No 4



Don’t be taken in – not every financial product is as green as it seems!

Beware of “greenwashing” – the practice of advertising a financial product as being environmentally friendly even though it doesn’t meet basic environmental standards. Terms like “ecological” and “green” are frequently used for this purpose, or advertisements feature certification that doesn’t even exist. Companies try to create a competitive advantage for themselves and their product in this way, to be able to charge a higher price by creating a more favourable image.

Do you also want to have green fingers when investing money?

When choosing your investment form, are you interested in more than just the security of your invested capital, interest income on it or opportunities for healthy returns? When investing your money, in the future you also want to contribute towards protecting the environment. Sustainability is a new aspect when assessing an investment.

What is sustainability?

In order to be ecologically sustainable, an investment must be designed in such a way that it also contributes to defined environmental objectives. Harmonised environmental objectives have been set under European law. Large European companies, banks and insurers are required to disclose information about sustainability in their annual reports. It is always worth taking a look at the annual report, which can be found on the company’s website.

A green branch requires transparency!

Financial undertakings and advisers are required to provide the following information on their websites as well as in their
pre-contractual information:

  • the sustainability strategy with regard to their own investment decisions
  • the sustainability strategy in relation to investment advice
  • the estimation about how climate and environmental risks may impact the returns on the financial products offered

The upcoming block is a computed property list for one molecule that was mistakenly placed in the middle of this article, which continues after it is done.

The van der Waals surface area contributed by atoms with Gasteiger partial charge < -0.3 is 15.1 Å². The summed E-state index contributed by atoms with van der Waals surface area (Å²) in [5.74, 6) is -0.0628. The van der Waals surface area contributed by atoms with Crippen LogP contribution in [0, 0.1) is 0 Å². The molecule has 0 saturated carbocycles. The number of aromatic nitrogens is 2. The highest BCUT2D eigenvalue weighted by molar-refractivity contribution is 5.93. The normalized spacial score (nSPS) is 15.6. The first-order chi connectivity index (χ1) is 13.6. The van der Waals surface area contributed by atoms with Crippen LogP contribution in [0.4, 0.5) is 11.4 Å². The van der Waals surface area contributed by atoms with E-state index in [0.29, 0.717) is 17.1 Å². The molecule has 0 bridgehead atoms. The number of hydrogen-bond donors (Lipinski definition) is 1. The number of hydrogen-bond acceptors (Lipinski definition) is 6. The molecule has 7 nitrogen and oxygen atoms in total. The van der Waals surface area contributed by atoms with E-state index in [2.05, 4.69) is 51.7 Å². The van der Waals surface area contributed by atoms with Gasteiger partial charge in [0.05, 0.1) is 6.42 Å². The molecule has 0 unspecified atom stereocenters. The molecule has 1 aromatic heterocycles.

To allow you to check how up-to-date this information is, the date on which the information was first published, as well as the date of every update to the information must be visible.


Currently such information relates to corporate strategy, at the latest from the end of 2022, information disclosure is intended to be expanded to cover all their financial products. According to proposals by the European Commission, investment advisors will be required to ask you in the future whether ecological issues are also important for you when investing. Sustainability preferences will therefore become a compulsory part of advisory meetings.

Risky Investment Forms

If you are actively interested in sustainable investments and have already conducted research about them, then you will almost certainly already encountered offers about investment in “green real estate”, wind farms and solar parks or hydro-electric power. Such projects in the grey capital market are frequently designed in the form of qualified subordinated loans, equity capital, debt securities or participation rights. Particular caution is necessary, as these are very risky investment forms! In the case that the project is unsuccessful or the company becomes insolvent, you may lose all the money that you have invested.


Sustainable investments are not necessarily more secure than comparable traditional investments. Ask questions and be critical!

Environmental targets:

Climate protection, adjustment to climate change, sustainable use and protection of water and maritime resources, transition to a circular economy including recycling and waste avoidance, avoidance and reduction of environmental pollution, protection of healthy ecosystems

Grey Capital Market

Market participants, whose product does not fall within the spectrum of supervision, but who are therefore allowed to offer it are active in the grey capital market.